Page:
Cliff, I respectfully disagree.
When lawyers are trying to narrow cases down to the issues truly in dispute, they enter stipulations. A lawyer always wants a “fact stip” rather than what he often settles for, a “testimonial stip.” In a fact stip, the parties agree, for example, that Exhibit 1 is heroin. In a testimonial stip, the parties agree, to the contrary, that if called to testify a chemist would say that he had x amount of training, that he examined Exhibit 1, and that he concluded it was heroin based on his training and experience.
The difference is obvious. The fact stip establishes a conclusive reality. The testimonial stip lays out the relevant circumstances but leaves it up to the jury to draw a conclusion.
To me, the Times is forever giving us fact stips – sculpting reality as the newspaper would have it – rather than just telling us what the witnesses would say if we could talk to them ourselves and make up our own minds.
Bernstein’s assertion is case in point. Whether Bush’s credibility is, in fact, thoroughly tarnished is a much different question from whether a bunch of Europeans say it is, or even from whether Europeans generally and genuinely believe Bush is a liar. Bernstein, though, is not just reporting (as you are saying) that the Europeans are rabidly anti-Bush. He is flat out saying that Bush’s credibility is tarnished.
If, for example, all Europeans were to think the administration dishonest, but all Europeans were delusional, it would be perfectly true to say the Europeans were broadly attacking Bush’s credibility, but it would not be true to say that Bush’s credibility had actually been tarnished. That would be reporting an opinion as if it were a fact – something the Times does so matter-of-factly and skillfully that it often goes undetected (especially when the Times offers us one of its “news analysis” pieces that are just editorials masquerading as news stories).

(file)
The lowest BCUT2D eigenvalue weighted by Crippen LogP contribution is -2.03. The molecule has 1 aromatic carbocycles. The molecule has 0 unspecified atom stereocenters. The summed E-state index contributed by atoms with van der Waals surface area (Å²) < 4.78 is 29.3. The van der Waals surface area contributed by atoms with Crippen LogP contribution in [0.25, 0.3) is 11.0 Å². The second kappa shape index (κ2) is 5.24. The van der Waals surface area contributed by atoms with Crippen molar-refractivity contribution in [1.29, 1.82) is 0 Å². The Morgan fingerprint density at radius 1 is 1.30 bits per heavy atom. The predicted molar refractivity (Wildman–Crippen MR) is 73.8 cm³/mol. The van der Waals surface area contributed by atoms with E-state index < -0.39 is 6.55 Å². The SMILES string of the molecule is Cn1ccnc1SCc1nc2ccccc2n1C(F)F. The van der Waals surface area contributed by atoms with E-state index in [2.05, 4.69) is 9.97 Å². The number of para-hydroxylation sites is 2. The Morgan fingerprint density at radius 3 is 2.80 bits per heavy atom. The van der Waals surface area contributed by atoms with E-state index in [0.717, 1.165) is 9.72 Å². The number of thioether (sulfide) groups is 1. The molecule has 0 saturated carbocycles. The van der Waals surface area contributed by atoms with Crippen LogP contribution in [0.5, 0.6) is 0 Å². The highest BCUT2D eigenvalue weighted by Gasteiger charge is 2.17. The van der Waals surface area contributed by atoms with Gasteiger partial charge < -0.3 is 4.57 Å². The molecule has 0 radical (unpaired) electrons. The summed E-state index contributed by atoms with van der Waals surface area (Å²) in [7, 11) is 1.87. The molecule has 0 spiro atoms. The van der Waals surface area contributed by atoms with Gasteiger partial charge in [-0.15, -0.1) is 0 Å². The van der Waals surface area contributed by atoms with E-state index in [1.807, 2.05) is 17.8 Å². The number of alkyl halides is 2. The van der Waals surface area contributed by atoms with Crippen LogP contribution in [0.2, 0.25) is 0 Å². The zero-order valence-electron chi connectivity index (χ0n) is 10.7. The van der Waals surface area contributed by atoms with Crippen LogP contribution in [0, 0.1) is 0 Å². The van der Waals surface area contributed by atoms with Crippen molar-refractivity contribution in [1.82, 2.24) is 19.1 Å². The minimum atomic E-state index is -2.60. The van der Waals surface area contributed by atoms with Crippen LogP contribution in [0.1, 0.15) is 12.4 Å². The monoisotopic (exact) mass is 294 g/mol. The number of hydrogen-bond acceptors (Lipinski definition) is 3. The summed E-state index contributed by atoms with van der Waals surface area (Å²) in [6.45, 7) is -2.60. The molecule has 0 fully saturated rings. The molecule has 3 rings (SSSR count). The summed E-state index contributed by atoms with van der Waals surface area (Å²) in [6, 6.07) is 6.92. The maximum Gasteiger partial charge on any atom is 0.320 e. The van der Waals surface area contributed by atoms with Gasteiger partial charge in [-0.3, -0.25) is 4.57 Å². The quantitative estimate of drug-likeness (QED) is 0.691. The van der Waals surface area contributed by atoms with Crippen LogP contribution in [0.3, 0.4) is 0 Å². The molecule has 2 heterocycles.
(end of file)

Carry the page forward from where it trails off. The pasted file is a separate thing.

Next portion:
I did not mention it in my first post, but Bernstein pulls the same stunt a few paragraphs later. He writes: “Others pointed out that the Bush administration’s definition of torture did not include practices like water-boarding – in which prisoners are strapped to a board and made to believe they are about to be drowned – that violate provisions of the international Convention Against Torture.” (Italics mine.)
To the contrary, it is far from indisputable that water-boarding violates the torture convention (UNCAT). It undoubtedly violates the interpretation of UNCAT to which Europe adheres and which the Times favors. But, as I’ve pointed out on other occasions, the U.S. ratified UNCAT with important reservations that are fairly construed as allowing for coercive, non-torture practices like water-boarding.
People reading this “news” story are not told that. We are not told that the Europeans are claiming water-boarding violates UNCAT but that the U.S., based on its constitutional ratification procedure, has a different view. That’s not “fit to print.” Instead, we are told that the U.S., presumably using water-boarding, is in violation of international law.
That’s how MSM conventional wisdom is born and bred.